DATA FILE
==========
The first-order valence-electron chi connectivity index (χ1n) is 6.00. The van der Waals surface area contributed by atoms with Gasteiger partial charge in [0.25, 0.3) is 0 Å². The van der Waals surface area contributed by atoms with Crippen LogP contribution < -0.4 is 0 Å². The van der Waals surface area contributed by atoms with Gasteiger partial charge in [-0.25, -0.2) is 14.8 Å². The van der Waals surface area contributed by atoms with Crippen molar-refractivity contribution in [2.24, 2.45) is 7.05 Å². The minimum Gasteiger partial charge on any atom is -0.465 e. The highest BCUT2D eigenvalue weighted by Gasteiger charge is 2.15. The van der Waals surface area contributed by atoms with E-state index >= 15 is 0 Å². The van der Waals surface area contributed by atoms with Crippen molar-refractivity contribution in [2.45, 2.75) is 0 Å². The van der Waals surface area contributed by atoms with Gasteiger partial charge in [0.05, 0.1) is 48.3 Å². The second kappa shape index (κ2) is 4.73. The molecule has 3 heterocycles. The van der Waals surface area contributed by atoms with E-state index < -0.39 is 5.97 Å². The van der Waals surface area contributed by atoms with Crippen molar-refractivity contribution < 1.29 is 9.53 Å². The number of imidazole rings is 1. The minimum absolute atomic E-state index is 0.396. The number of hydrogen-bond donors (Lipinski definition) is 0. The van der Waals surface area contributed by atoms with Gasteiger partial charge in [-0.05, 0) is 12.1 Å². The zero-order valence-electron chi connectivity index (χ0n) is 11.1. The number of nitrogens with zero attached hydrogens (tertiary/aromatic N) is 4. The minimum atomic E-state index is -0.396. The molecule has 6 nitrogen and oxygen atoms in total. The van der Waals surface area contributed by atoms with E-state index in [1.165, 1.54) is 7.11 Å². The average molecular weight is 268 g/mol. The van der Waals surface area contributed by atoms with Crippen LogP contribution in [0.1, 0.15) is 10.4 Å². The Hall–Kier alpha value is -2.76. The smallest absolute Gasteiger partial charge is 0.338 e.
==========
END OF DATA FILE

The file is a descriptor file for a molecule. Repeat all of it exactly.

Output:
The first-order valence-electron chi connectivity index (χ1n) is 6.00. The van der Waals surface area contributed by atoms with Gasteiger partial charge in [0.25, 0.3) is 0 Å². The van der Waals surface area contributed by atoms with Crippen LogP contribution < -0.4 is 0 Å². The van der Waals surface area contributed by atoms with Gasteiger partial charge in [-0.25, -0.2) is 14.8 Å². The van der Waals surface area contributed by atoms with Crippen molar-refractivity contribution in [2.24, 2.45) is 7.05 Å². The minimum Gasteiger partial charge on any atom is -0.465 e. The highest BCUT2D eigenvalue weighted by Gasteiger charge is 2.15. The van der Waals surface area contributed by atoms with E-state index >= 15 is 0 Å². The van der Waals surface area contributed by atoms with Crippen molar-refractivity contribution in [2.45, 2.75) is 0 Å². The van der Waals surface area contributed by atoms with Gasteiger partial charge in [0.05, 0.1) is 48.3 Å². The second kappa shape index (κ2) is 4.73. The molecule has 3 heterocycles. The van der Waals surface area contributed by atoms with E-state index < -0.39 is 5.97 Å². The van der Waals surface area contributed by atoms with Crippen molar-refractivity contribution < 1.29 is 9.53 Å². The number of imidazole rings is 1. The minimum absolute atomic E-state index is 0.396. The number of hydrogen-bond donors (Lipinski definition) is 0. The van der Waals surface area contributed by atoms with Gasteiger partial charge in [-0.05, 0) is 12.1 Å². The zero-order valence-electron chi connectivity index (χ0n) is 11.1. The number of nitrogens with zero attached hydrogens (tertiary/aromatic N) is 4. The minimum atomic E-state index is -0.396. The molecule has 6 nitrogen and oxygen atoms in total. The van der Waals surface area contributed by atoms with E-state index in [1.165, 1.54) is 7.11 Å². The average molecular weight is 268 g/mol. The van der Waals surface area contributed by atoms with Crippen LogP contribution in [0.1, 0.15) is 10.4 Å². The Hall–Kier alpha value is -2.76. The smallest absolute Gasteiger partial charge is 0.338 e.